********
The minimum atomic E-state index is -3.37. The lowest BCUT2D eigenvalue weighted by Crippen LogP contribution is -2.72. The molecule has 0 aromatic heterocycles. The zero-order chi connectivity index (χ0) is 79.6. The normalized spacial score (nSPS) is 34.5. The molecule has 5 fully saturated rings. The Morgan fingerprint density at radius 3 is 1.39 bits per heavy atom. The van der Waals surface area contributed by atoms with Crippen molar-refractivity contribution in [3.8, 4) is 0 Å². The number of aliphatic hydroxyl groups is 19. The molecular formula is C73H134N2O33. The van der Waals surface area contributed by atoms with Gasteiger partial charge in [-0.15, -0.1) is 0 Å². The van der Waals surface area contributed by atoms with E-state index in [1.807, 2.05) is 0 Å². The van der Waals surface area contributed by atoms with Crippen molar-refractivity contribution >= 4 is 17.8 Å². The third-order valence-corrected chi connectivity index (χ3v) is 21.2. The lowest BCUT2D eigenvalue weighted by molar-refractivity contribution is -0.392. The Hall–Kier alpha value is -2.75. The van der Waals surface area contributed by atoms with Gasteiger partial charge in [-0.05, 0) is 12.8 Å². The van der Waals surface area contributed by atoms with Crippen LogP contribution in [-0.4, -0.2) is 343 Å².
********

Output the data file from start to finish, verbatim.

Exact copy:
The minimum atomic E-state index is -3.37. The lowest BCUT2D eigenvalue weighted by Crippen LogP contribution is -2.72. The molecule has 0 aromatic heterocycles. The zero-order chi connectivity index (χ0) is 79.6. The normalized spacial score (nSPS) is 34.5. The molecule has 5 fully saturated rings. The Morgan fingerprint density at radius 3 is 1.39 bits per heavy atom. The van der Waals surface area contributed by atoms with Crippen molar-refractivity contribution in [3.8, 4) is 0 Å². The number of aliphatic hydroxyl groups is 19. The molecular formula is C73H134N2O33. The van der Waals surface area contributed by atoms with Gasteiger partial charge in [-0.15, -0.1) is 0 Å². The van der Waals surface area contributed by atoms with E-state index in [1.807, 2.05) is 0 Å². The van der Waals surface area contributed by atoms with Crippen molar-refractivity contribution >= 4 is 17.8 Å². The third-order valence-corrected chi connectivity index (χ3v) is 21.2. The lowest BCUT2D eigenvalue weighted by molar-refractivity contribution is -0.392. The Hall–Kier alpha value is -2.75. The van der Waals surface area contributed by atoms with Gasteiger partial charge in [-0.05, 0) is 12.8 Å². The van der Waals surface area contributed by atoms with Crippen LogP contribution in [-0.4, -0.2) is 343 Å².